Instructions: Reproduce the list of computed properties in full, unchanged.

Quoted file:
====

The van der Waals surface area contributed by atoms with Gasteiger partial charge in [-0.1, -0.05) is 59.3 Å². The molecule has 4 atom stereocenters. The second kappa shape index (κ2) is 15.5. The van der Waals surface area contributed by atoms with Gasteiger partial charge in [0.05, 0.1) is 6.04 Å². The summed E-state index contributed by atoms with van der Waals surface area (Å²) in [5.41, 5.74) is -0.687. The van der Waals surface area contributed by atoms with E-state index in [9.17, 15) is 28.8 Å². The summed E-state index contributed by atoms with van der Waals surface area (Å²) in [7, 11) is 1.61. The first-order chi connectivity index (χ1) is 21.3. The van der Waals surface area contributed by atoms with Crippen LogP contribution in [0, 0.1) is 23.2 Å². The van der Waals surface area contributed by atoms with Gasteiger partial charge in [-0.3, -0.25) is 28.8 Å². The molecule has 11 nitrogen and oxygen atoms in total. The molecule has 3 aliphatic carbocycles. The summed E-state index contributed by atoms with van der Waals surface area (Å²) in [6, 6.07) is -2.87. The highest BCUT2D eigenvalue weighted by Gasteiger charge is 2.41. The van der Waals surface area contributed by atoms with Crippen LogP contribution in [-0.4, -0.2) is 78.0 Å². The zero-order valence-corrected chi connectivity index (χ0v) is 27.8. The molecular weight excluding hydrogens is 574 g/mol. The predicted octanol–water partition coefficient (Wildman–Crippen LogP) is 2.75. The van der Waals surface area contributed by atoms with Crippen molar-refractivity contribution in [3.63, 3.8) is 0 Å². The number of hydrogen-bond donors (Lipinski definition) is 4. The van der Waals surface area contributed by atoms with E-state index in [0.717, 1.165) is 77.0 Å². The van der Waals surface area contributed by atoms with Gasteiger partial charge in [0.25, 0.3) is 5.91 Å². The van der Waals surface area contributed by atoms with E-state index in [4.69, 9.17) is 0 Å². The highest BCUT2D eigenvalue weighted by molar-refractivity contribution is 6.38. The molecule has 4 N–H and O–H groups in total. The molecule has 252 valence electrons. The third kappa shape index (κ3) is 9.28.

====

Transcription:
The van der Waals surface area contributed by atoms with Gasteiger partial charge in [-0.1, -0.05) is 59.3 Å². The molecule has 4 atom stereocenters. The second kappa shape index (κ2) is 15.5. The van der Waals surface area contributed by atoms with Gasteiger partial charge in [0.05, 0.1) is 6.04 Å². The summed E-state index contributed by atoms with van der Waals surface area (Å²) in [5.41, 5.74) is -0.687. The van der Waals surface area contributed by atoms with E-state index in [9.17, 15) is 28.8 Å². The summed E-state index contributed by atoms with van der Waals surface area (Å²) in [7, 11) is 1.61. The first-order chi connectivity index (χ1) is 21.3. The van der Waals surface area contributed by atoms with Crippen LogP contribution in [0, 0.1) is 23.2 Å². The van der Waals surface area contributed by atoms with Gasteiger partial charge in [-0.3, -0.25) is 28.8 Å². The molecule has 11 nitrogen and oxygen atoms in total. The molecule has 3 aliphatic carbocycles. The summed E-state index contributed by atoms with van der Waals surface area (Å²) in [6, 6.07) is -2.87. The highest BCUT2D eigenvalue weighted by Gasteiger charge is 2.41. The van der Waals surface area contributed by atoms with Crippen LogP contribution in [-0.4, -0.2) is 78.0 Å². The zero-order valence-corrected chi connectivity index (χ0v) is 27.8. The molecular weight excluding hydrogens is 574 g/mol. The predicted octanol–water partition coefficient (Wildman–Crippen LogP) is 2.75. The van der Waals surface area contributed by atoms with Crippen molar-refractivity contribution in [3.63, 3.8) is 0 Å². The number of hydrogen-bond donors (Lipinski definition) is 4. The van der Waals surface area contributed by atoms with E-state index in [0.717, 1.165) is 77.0 Å². The van der Waals surface area contributed by atoms with Gasteiger partial charge in [0.25, 0.3) is 5.91 Å². The van der Waals surface area contributed by atoms with E-state index in [4.69, 9.17) is 0 Å². The highest BCUT2D eigenvalue weighted by molar-refractivity contribution is 6.38. The molecule has 4 N–H and O–H groups in total. The molecule has 252 valence electrons. The third kappa shape index (κ3) is 9.28.